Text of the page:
Interview: Emmanuel Jal
Fri, 16 May 2008 14:12:15
Emmanuel Jal Videos
In a world of hip hop dominated by images of violence and mass consumption, a voice like Emmanuel Jal’s slices through the commercial static like a knife sharpened by the truth. While most rappers talk of hardships they’ve never actually seen, he speaks of suffering with the clarity of a firsthand witness. Born in Southern Sudan, his was a childhood marked by civil war and strife. Fleeing possible enslavement by attacking armies, he fled his village at the age of seven, bound for Ethiopia and what he thought would be the refuge of school. Upon arrival, however, he was faced with the choice of joining the rebel Sudan People’s Liberation Army (SPLA). Seeing this as a way to avenge the pain he’d endured, Jal joined the group, becoming one of the countless child soldiers swept up in the conflict. However, life on the battlefield eventually became unbearable, and he fled the fighting along with a group of 400 boys in search of safety at a refugee camp. Only 16 members of the group survived, with the others falling prey to ambush, disease and hunger.
Lucky to have made it that far, Jal was the blessed with another bit of good fortune. An extraordinary British aid worker named Emma McCune took him in. She shepherded him away from the fighting to Kenya, where he began attending school and learning to live life as a child. Tragedy struck again, as McCune was killed in a car accident, but the seeds she planted in his life helped Jal continue on the path to success. He eventually graduated from high school before going on to study at the University of Westminster in England.
All through his time in Kenya, Jal felt a connection to hip hop music, due to its power as an outlet for the disenfranchised. With the encouragement of friends he began releasing music after returning to Kenya and slowly made a name for himself in the country’s thriving music scene, before grabbing international attention with a performance at the Live 8 concert in Cornwall. His story went on to capture the attention of a group of documentary film makers who turned his inspiring story into the film War Child, which has played at festivals around the world to critical acclaim.
Just as his new album, WARchild, hit the streets this week, we were fortunate enough to catch the MC at his home in London to discuss the project and his powerful story. He gave us an even greater insight into his childhood struggle, why he takes issue with the current climate of rap and what really drives the conflicts about which he raps.
As a survivor, do you feel a certain obligation to get your story out there and be heard?
I'm responsible because I've been brought into this situation and been given a good life. The person who rescued me gave me a good life, and deep inside I feel guilty when I see people suffering on TV and I have nothing to say. So I feel a responsibility to speak for those who cannot speak for themselves, and the best way I found was through my music, which has helped me as a person. It encouraged my soul, and when I studied American hip hop, I realized it is cool to talk about your struggle.
Is it ever hard to relive difficult memories, either in your music or in these interviews?
In the music it's not hard. When I do poetry it's directing me to a different war, and I treat it like a battle, but it's different. What is hard is when interviewers ask me, "Have you ever killed somebody? How was it on the battlefield?" When you are so specific about events, that’s what's difficult and depressing. It depresses me when I talk about my story a lot. But when I see what it does, the impact, it encourages me.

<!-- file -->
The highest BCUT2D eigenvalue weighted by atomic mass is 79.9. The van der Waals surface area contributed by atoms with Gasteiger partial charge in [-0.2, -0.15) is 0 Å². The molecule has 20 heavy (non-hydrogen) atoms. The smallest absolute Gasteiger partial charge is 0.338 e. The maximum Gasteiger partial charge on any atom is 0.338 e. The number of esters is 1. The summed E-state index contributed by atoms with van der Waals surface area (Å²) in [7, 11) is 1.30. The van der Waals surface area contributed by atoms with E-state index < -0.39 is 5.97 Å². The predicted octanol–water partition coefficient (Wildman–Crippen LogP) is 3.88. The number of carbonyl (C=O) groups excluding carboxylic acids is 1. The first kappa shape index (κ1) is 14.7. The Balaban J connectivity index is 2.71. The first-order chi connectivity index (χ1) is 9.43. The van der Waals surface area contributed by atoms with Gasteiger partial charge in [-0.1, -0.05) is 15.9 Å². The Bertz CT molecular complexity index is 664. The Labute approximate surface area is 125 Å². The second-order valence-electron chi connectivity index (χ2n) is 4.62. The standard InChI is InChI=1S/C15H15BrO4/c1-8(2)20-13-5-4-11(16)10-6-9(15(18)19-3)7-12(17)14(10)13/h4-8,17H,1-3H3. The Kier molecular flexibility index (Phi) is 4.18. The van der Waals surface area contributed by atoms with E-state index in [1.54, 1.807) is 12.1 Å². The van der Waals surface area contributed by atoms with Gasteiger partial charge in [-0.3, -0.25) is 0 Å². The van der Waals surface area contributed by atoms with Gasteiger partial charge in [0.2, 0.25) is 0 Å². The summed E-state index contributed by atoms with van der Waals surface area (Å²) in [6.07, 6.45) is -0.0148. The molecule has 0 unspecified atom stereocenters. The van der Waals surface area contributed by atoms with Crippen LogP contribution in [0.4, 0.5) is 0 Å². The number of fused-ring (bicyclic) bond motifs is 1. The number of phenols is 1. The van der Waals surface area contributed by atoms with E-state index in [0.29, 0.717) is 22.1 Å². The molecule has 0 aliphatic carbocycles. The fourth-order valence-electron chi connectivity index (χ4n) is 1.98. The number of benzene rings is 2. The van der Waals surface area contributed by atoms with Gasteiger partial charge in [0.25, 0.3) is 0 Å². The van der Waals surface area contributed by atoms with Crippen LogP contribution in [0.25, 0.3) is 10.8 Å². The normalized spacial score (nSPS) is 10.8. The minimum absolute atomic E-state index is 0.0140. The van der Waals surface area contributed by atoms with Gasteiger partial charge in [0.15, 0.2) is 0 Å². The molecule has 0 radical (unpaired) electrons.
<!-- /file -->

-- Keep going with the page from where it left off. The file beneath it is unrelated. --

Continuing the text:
Which is why a lot of people use art to express themselves, whether it is with painting, music or poetry. It often makes it easier for people to understand and easier for the artist to tell their story.
Art is powerful. If you want to see how kids are feeling, they’ll often express themselves through drawing. You go to a village and you’ll find young boys who start drawing guards with guns and villages with people burning. If you go to a refugee camp and see the kids drawing, it's actually therapy for them. Another cure, in some ways, is dancing.
Children will often be the most honest about what is going on around them.
Yeah, if you want to know how the kids communicate with a situation, go where they are being taught. When Emma brought me to Kenya, I used to draw bombs and airplanes. I used to draw people shooting, AK-47 bullets flying and pistols. She would come to my room, see me drawing this stuff and say, "What are you drawing? This is bad.” But I think I was actually doing therapy for myself. It was something natural that occurred, but once she started bringing me cartoons and animals, I started transforming and drawing those things. Now that I've become an adult, I'm expressing myself through the music. Still, for women—boys are easier—it's hard to talk about the horrors of war, because war means rape. They can't talk about it because their community will look down upon them, and no man will want to be with them.
Do you remember life before the conflict started?
Can I be honest with you? I was born in the time when there was war. All my life, all I have experienced is war—people dying, seeing my mom crying all the time. Yes, there are happy memories. I enjoyed life was when I went to the village. In the village, the fun was seeing the wild animals. You would see funny things, or kids playing, or the poetry and the dancing. The horrible part was the constant bombardments from airplanes and people coming to attack. We were constantly running, and we didn't always know what was really happing.
Is that what you think drove your father to send you to be trained to fight?
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